Few Vermont politicians can match Shumlin's quick wit and verbal acuity — skills honed, he has said, to compensate for his dyslexia. But when his rhetoric fails to match reality — as it has with Vermont Health Connect — his tongue tends to get him in trouble.
MacLean says that charge isn't quite fair.
"People who don't agree with his policies spin his articulateness to say you can't trust him, and I don't think that's a fair representation," she says.
"Nothing-burger" or not, the Vermont Health Connect headlines kept coming. Users struggled with the website's interface, while small businesses couldn't navigate it at all. In November, Shumlin extended the deadline to enroll and allowed businesses to bypass the website completely.
With every new assurance from the governor came another problem. Over the spring and summer, thousands of Vermonters trying to update basic information on the website became stuck in an endless queue. After the state failed to conform to new security protocols, the feds forced it offline in September — just seven weeks before Election Day.
"There's not even lipstick to put on that pig," says Tom Torti, who served in the Dean and Douglas administrations and now runs the Lake Champlain Regional Chamber of Commerce.
To be sure, Vermont's difficulties complying with Obamacare's condensed timelines and sisyphean mandates were not unique to the state. And much of the blame can fairly be laid at the feet of CGI, the Virginia-based contractor whose poor performance building Vermont's website finally led to its dismissal in August.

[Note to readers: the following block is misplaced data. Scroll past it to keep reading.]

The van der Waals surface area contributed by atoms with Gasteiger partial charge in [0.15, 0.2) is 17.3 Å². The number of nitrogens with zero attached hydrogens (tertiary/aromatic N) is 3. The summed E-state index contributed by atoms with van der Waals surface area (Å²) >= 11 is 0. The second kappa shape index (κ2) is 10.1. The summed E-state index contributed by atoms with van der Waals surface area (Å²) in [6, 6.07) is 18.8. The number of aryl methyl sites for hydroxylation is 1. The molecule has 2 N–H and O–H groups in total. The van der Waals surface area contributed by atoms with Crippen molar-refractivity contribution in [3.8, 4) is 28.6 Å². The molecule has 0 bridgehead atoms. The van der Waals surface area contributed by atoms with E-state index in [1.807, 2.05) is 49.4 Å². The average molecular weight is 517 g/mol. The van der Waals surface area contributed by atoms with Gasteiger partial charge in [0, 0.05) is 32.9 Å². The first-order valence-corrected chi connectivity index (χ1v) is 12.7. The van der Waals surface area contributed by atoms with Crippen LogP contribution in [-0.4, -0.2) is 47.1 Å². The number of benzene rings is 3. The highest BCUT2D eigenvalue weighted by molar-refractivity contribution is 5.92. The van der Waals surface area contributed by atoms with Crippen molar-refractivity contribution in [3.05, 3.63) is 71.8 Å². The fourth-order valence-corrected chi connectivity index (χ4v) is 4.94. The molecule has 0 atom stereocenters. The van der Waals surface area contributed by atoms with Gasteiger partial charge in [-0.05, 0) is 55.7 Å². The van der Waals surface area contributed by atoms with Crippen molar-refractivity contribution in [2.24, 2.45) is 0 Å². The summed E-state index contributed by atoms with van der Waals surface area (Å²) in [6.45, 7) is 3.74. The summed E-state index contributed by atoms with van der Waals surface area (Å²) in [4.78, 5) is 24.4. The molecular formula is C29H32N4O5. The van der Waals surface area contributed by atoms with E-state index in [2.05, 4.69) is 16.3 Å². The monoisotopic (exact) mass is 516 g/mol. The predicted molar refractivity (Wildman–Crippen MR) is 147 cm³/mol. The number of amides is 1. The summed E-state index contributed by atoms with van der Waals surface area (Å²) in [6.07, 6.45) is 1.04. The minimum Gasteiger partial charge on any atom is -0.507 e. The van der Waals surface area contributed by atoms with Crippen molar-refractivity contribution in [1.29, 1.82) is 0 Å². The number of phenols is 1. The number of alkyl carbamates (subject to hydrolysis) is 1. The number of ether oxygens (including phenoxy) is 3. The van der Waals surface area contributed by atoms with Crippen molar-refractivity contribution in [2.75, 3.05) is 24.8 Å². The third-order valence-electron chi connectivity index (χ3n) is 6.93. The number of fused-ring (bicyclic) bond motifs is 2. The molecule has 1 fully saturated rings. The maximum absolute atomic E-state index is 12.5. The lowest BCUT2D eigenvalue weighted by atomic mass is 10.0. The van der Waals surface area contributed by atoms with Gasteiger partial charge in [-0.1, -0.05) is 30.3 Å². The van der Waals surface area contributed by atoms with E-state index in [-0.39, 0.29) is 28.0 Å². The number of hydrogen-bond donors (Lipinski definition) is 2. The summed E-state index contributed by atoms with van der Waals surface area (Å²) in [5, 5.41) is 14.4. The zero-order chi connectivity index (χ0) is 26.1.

"The bottom line for me is that CGI just did not deliver," says Racine, who served as Shumlin's Agency of Human Services secretary until that same month.
But Hamilton Davis, a health care analyst and veteran Vermont journalist, says the episode speaks volumes about the governor's management style.
"Shumlin wasn't paying attention. He really didn't care about the exchange because, when you step back from it, the exchange wasn't his," Davis says, explaining that the governor was more invested in his own single-payer plans than Obama's health care reforms. "Even when he put his eye back on it, it took him a year to get a handle on it — way, way, way too long."
The exchange's management team — initially led by Department of Vermont Health Access Commissioner Mark Larson and Deputy Commissioner Lindsey Tucker — was versed in policy, not operations. And, according to an August report by Optum, they "ceded ownership" of the project to the CGI.
Contributing to the chaos, Racine says, was the fact that Larson reported to an evolving cast of overseers in the governor's office. Racine, nominally Larson's boss, was cut out of the chain of command.
"It hasn't been consistent," the ex-secretary says of Vermont Health Connect's organizational chart. "When it came to crisis management, it was as much about management of the project as it was management of the bad news that was out there."